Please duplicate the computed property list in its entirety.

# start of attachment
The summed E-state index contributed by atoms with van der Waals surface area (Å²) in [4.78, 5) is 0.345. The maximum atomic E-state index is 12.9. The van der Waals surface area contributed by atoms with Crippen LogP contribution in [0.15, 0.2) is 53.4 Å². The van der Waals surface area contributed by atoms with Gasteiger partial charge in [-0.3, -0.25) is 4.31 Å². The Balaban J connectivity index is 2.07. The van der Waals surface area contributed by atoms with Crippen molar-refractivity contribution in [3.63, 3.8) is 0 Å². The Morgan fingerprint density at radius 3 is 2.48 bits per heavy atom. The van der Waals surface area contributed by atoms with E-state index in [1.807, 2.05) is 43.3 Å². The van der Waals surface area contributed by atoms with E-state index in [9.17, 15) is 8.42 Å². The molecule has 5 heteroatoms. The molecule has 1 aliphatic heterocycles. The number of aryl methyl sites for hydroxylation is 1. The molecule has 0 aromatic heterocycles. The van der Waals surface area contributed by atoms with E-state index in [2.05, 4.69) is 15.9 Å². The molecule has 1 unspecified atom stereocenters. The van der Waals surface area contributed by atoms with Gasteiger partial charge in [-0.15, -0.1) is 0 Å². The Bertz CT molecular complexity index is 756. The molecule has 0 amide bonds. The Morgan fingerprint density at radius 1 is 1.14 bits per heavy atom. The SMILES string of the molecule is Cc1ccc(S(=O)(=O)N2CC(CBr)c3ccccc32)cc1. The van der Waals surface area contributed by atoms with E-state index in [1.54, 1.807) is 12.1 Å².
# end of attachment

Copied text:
The summed E-state index contributed by atoms with van der Waals surface area (Å²) in [4.78, 5) is 0.345. The maximum atomic E-state index is 12.9. The van der Waals surface area contributed by atoms with Crippen LogP contribution in [0.15, 0.2) is 53.4 Å². The van der Waals surface area contributed by atoms with Gasteiger partial charge in [-0.3, -0.25) is 4.31 Å². The Balaban J connectivity index is 2.07. The van der Waals surface area contributed by atoms with Crippen molar-refractivity contribution in [3.63, 3.8) is 0 Å². The Morgan fingerprint density at radius 3 is 2.48 bits per heavy atom. The van der Waals surface area contributed by atoms with E-state index in [1.807, 2.05) is 43.3 Å². The van der Waals surface area contributed by atoms with E-state index in [9.17, 15) is 8.42 Å². The molecule has 5 heteroatoms. The molecule has 1 aliphatic heterocycles. The number of aryl methyl sites for hydroxylation is 1. The molecule has 0 aromatic heterocycles. The van der Waals surface area contributed by atoms with E-state index in [2.05, 4.69) is 15.9 Å². The molecule has 1 unspecified atom stereocenters. The van der Waals surface area contributed by atoms with Gasteiger partial charge in [-0.15, -0.1) is 0 Å². The Bertz CT molecular complexity index is 756. The molecule has 0 amide bonds. The Morgan fingerprint density at radius 1 is 1.14 bits per heavy atom. The SMILES string of the molecule is Cc1ccc(S(=O)(=O)N2CC(CBr)c3ccccc32)cc1. The van der Waals surface area contributed by atoms with E-state index in [1.54, 1.807) is 12.1 Å².